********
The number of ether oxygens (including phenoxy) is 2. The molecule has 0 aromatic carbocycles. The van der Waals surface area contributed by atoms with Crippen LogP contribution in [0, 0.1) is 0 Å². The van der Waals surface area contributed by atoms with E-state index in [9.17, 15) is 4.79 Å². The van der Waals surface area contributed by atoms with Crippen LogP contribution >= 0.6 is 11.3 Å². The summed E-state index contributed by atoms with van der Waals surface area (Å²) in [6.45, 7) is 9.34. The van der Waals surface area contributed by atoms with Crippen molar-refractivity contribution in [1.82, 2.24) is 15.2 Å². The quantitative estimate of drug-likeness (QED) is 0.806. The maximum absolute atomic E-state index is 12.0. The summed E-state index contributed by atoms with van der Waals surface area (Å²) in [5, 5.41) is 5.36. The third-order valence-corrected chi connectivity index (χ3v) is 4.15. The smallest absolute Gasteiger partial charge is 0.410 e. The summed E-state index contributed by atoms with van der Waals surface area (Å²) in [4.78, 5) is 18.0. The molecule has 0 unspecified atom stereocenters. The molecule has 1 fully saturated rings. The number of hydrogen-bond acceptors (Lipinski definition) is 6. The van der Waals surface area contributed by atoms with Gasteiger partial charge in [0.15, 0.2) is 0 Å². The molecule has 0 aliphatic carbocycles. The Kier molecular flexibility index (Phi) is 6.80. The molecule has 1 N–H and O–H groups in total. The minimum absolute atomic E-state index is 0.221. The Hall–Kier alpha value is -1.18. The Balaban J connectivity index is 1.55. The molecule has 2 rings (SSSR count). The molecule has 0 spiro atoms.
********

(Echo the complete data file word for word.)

The number of ether oxygens (including phenoxy) is 2. The molecule has 0 aromatic carbocycles. The van der Waals surface area contributed by atoms with Crippen LogP contribution in [0, 0.1) is 0 Å². The van der Waals surface area contributed by atoms with E-state index in [9.17, 15) is 4.79 Å². The van der Waals surface area contributed by atoms with Crippen LogP contribution >= 0.6 is 11.3 Å². The summed E-state index contributed by atoms with van der Waals surface area (Å²) in [6.45, 7) is 9.34. The van der Waals surface area contributed by atoms with Crippen molar-refractivity contribution in [1.82, 2.24) is 15.2 Å². The quantitative estimate of drug-likeness (QED) is 0.806. The maximum absolute atomic E-state index is 12.0. The summed E-state index contributed by atoms with van der Waals surface area (Å²) in [5, 5.41) is 5.36. The third-order valence-corrected chi connectivity index (χ3v) is 4.15. The smallest absolute Gasteiger partial charge is 0.410 e. The summed E-state index contributed by atoms with van der Waals surface area (Å²) in [4.78, 5) is 18.0. The molecule has 0 unspecified atom stereocenters. The molecule has 1 fully saturated rings. The number of hydrogen-bond acceptors (Lipinski definition) is 6. The van der Waals surface area contributed by atoms with Gasteiger partial charge in [0.15, 0.2) is 0 Å². The molecule has 0 aliphatic carbocycles. The Kier molecular flexibility index (Phi) is 6.80. The molecule has 1 N–H and O–H groups in total. The minimum absolute atomic E-state index is 0.221. The Hall–Kier alpha value is -1.18. The Balaban J connectivity index is 1.55. The molecule has 2 rings (SSSR count). The molecule has 0 spiro atoms.